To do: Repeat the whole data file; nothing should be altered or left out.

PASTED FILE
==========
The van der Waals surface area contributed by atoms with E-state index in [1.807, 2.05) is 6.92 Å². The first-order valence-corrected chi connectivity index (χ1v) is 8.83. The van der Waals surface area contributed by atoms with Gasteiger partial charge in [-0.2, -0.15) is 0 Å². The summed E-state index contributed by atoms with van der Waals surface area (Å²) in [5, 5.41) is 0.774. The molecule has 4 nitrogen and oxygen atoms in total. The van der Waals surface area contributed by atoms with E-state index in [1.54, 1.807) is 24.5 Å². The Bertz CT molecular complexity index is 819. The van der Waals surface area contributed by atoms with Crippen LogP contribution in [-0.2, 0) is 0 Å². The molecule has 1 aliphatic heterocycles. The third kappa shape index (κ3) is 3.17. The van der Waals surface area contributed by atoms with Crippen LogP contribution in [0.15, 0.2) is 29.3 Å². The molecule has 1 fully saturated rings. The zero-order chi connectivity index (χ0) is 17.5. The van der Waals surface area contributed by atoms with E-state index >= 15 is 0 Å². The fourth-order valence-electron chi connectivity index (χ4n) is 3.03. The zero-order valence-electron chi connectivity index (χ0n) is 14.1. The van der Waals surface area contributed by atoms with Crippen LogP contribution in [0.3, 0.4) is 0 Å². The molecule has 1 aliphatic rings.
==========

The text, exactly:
The van der Waals surface area contributed by atoms with E-state index in [1.807, 2.05) is 6.92 Å². The first-order valence-corrected chi connectivity index (χ1v) is 8.83. The van der Waals surface area contributed by atoms with Gasteiger partial charge in [-0.2, -0.15) is 0 Å². The summed E-state index contributed by atoms with van der Waals surface area (Å²) in [5, 5.41) is 0.774. The molecule has 4 nitrogen and oxygen atoms in total. The van der Waals surface area contributed by atoms with E-state index in [1.54, 1.807) is 24.5 Å². The Bertz CT molecular complexity index is 819. The van der Waals surface area contributed by atoms with Crippen LogP contribution in [-0.2, 0) is 0 Å². The molecule has 1 aliphatic heterocycles. The third kappa shape index (κ3) is 3.17. The van der Waals surface area contributed by atoms with Crippen LogP contribution in [0.15, 0.2) is 29.3 Å². The molecule has 1 fully saturated rings. The zero-order chi connectivity index (χ0) is 17.5. The van der Waals surface area contributed by atoms with E-state index >= 15 is 0 Å². The fourth-order valence-electron chi connectivity index (χ4n) is 3.03. The zero-order valence-electron chi connectivity index (χ0n) is 14.1. The van der Waals surface area contributed by atoms with Crippen LogP contribution in [0.3, 0.4) is 0 Å². The molecule has 1 aliphatic rings.